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May-June 2010

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In Memoriam: Brian Harold Mason (1917–2009)

Brian Harold Mason (1917–2009)Autobiographies of scientists seldom make my must-read list. They are often self-aggrandizing attempts to make the trivial important and the mundane glamorous. It was much to my surprise when Brian Mason's autobiography, From Mountains to Meteorites, cowritten by New Zealander Simon Nathan, opened my eyes about the life of my next-door neighbor at the Smithsonian. Born in New Zealand in 1917, Brian graduated from the University of Canterbury in 1936, earning master's degrees in geology and chemistry. His commitment to Canterbury continues with the Mason Trust Fund for student research in geology and the Brian Mason Research Facility. He was an avid climber and explored much of the Southern Alps. After graduation, Brian worked for the New Zealand Geological Survey and Shell Oil.

By 1939, Brian was ready to pursue a PhD and the next great adventure. He was accepted to work with Victor M. Goldschmidt, founder of the modern science of geochemistry, in Oslo, Norway. In 1940, the Nazis swept into Norway and Brian escaped to Sweden, where he earned a doctorate in 1943 from the University of Stockholm. Brian published the biography Victor Moritz Goldschmidt: Father of Modern Geochemistry in 1992.

The next ten years took Brian around the globe. Slipping out of Sweden in 1943 on a planeload of military parts, Brian moved back to the University of Canterbury, staying until 1947. He spent the next six years at the University of Indiana, where he wrote the seminal textbook Principles of Geochemistry. Although Goldschmidt established geochemistry as a discipline, Brian popularized it. First published in 1952, it has been through four editions, sold more than sixty thousand copies in the United States, and been translated into four languages.

In 1953, Brian moved to the American Museum of Natural History in New York and the field of meteorites. In 1962, he published the simply named book Meteorites, which became another standard text. Brian joined the Smithsonian in 1965. He traveled to Allende, Mexico, in 1969 to collect meteorites that contain the oldest material in the solar system. He was a principal investigator for the lunar samples and, with Bill Melson, wrote The Lunar Rocks. In 1976, Brian began classifying meteorites from Antarctica, eventually classifying more than ten thousand, including the first lunar meteorite.

Mineralogy was infused throughout Brian's career. His PhD was on the iron-manganese minerals from the Langban mine in western Sweden. In 1959, Brian published, with L. G. Berry, Mineralogy: Concepts, Descriptions, Determinations. His last major publication was Dana's New Mineralogy, an 1800-page treatise on mineralogical systematics, in 1997.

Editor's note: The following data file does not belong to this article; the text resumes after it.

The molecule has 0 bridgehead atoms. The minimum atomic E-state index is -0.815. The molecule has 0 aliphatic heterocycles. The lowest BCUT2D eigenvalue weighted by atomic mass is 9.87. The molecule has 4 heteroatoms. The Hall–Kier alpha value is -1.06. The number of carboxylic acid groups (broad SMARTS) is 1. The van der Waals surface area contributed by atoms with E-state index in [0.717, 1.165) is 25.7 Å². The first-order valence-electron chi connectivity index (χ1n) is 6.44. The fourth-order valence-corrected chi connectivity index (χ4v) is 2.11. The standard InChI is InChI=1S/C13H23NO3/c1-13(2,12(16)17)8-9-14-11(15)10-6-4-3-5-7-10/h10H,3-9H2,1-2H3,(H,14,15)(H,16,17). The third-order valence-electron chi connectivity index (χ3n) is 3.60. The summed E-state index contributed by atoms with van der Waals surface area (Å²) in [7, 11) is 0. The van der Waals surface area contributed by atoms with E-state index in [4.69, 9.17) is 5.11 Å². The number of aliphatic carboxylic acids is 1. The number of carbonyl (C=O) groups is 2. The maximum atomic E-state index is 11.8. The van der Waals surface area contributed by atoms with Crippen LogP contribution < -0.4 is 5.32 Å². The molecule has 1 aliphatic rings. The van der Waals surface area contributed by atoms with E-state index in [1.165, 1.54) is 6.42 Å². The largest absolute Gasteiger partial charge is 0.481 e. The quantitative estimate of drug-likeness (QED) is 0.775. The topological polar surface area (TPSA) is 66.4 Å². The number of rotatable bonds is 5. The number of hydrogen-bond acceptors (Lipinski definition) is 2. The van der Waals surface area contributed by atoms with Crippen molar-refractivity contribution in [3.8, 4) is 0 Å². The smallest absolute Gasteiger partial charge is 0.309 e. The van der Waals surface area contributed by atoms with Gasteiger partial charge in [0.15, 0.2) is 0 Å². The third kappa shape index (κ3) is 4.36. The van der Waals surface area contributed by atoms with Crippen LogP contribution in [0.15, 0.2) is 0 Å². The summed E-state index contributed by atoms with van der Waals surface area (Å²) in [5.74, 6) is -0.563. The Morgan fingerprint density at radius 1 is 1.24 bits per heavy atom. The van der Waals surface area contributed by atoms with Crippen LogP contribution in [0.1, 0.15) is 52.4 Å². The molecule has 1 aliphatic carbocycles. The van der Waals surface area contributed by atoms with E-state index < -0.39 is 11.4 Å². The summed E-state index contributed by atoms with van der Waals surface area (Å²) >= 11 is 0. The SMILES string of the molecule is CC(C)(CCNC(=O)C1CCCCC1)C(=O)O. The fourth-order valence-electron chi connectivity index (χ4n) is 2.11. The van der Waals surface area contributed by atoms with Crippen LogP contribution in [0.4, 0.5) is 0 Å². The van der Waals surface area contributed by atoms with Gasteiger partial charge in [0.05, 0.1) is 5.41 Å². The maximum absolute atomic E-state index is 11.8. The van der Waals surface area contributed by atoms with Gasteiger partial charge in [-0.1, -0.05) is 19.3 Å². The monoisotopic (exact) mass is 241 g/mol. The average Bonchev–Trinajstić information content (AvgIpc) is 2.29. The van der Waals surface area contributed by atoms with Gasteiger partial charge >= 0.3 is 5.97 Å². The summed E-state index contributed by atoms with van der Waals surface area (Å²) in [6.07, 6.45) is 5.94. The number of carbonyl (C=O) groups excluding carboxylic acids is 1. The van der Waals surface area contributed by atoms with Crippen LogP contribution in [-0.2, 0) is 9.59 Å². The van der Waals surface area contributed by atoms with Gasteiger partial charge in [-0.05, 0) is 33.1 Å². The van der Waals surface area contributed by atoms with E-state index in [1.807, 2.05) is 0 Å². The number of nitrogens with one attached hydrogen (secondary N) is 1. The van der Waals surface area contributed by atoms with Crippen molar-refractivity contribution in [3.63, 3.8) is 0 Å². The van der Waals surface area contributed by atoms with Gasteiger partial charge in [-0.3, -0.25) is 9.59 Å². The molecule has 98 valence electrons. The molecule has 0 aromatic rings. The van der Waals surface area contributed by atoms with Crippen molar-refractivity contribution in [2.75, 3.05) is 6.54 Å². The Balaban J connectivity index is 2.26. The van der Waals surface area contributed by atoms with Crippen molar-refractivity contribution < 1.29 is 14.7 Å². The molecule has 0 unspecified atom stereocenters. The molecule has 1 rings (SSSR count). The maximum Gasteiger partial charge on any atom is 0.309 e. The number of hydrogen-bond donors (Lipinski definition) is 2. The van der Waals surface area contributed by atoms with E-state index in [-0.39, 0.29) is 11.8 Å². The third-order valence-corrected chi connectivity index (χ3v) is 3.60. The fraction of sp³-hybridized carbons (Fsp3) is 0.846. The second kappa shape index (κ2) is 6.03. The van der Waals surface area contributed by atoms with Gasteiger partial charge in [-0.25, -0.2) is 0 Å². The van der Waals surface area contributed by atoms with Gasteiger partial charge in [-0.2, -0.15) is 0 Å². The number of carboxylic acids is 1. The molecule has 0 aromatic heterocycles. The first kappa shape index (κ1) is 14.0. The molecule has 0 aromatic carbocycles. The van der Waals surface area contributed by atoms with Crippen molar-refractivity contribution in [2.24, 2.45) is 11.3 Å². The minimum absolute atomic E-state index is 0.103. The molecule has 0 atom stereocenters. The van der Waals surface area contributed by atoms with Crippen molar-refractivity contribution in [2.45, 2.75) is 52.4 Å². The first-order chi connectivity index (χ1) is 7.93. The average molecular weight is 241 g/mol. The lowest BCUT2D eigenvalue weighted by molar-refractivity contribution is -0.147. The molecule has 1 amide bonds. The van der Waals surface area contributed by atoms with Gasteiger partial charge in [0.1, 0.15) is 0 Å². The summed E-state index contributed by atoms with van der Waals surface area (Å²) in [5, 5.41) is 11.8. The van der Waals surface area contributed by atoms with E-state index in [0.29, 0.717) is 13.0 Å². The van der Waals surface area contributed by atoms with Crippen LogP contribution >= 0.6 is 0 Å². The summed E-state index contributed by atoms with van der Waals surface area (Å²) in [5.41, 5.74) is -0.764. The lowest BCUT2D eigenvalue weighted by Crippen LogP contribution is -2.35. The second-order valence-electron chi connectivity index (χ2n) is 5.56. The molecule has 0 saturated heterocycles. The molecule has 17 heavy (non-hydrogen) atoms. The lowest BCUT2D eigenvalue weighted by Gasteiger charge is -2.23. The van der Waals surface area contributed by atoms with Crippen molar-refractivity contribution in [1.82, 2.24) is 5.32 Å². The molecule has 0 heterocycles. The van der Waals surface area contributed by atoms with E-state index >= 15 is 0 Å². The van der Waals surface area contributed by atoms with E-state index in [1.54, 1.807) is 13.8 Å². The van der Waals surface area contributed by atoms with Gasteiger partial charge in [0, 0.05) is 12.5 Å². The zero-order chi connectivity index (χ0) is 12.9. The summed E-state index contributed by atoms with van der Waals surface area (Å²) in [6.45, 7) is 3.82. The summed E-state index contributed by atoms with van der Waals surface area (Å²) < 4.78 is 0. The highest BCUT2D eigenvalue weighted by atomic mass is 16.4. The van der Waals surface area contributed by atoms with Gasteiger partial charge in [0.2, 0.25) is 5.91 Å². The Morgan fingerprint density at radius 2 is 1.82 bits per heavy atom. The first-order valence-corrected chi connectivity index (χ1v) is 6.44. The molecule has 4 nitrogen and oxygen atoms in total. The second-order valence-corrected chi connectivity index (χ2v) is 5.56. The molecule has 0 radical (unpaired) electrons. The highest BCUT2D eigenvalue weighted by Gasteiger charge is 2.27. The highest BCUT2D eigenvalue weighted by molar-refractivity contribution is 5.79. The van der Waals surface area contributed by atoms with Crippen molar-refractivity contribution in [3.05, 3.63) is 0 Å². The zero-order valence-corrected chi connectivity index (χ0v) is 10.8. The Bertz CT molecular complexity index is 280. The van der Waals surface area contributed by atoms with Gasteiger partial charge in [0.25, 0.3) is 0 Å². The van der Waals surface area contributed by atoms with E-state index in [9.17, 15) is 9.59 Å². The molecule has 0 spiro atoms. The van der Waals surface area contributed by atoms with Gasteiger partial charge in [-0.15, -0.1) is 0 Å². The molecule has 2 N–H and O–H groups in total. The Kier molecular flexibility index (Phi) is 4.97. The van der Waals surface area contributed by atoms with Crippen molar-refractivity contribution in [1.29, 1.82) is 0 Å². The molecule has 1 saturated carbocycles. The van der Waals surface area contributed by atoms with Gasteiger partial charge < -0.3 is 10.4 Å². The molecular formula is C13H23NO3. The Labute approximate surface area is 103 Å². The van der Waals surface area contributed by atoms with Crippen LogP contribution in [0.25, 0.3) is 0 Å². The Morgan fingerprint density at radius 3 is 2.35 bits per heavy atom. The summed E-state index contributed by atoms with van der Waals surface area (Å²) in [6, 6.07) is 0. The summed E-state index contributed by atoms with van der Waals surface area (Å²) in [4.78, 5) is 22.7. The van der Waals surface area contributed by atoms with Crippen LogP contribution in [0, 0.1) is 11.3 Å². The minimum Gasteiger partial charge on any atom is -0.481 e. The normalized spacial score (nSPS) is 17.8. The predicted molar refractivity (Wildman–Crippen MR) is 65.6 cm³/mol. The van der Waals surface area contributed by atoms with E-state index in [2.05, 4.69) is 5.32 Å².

Throughout his career, Brian was widely honored, including with the Leonard Medal of the Meteoritical Society in 1972, the Roebling Medal of the Mineralogical Society of America in 1993, the naming of asteroid 12926Brianmason, and the naming of the minerals brianite, Na2CaMg(PO4)2, and stenhuggarite, CaFe3+SbAs2O7, (meaning “stone mason” in Swedish).

I will always remember Brian for his wry sense of humor, his impressive memory, and, most of all, his love of the written word. I was to become Brian's successor in the classification of Antarctic meteorites. Despite having been retired for a dozen years when I started at the Smithsonian, Brian never rushed me to take over the task. In truth, only the arrival of a new electron microprobe finally inspired him to step aside. Several years later, I had struggled for some time to decide one of the new meteorites was similar to a rare Australian meteorite named Brachina. In typical Brian style, I showed him the Antarctic thin section, and, without any comment on my part, he said it looked like Brachina.

His love of the written word was unsurpassed. He wrote standard texts in mineralogy, geochemistry, and meteoritics, all typed on his trusty Smith-Corona. As he was cleaning out his office one day, he pointed to his voluminous book collection and told me to take whatever I wanted. I had been a book collector for some years, but this was the offer of a lifetime! I took the five-volume Deer, Howie, and Zussman set, and one of my most prized books is Brian's copy of Goldschmidt's Geochemistry. When Brian learned that I had a soft spot for books that might be described as left-of-center, he insisted that I take We Never Went to the Moon.

Brian passed away on 3 December 2009, at the age of ninety-two. His was a life fully lived, and, though we miss him, his words live on to future generations of geologists.

Dr. Timothy McCoy is the curator-incharge of the National Meteorite Collection at the Smithsonian Institution.

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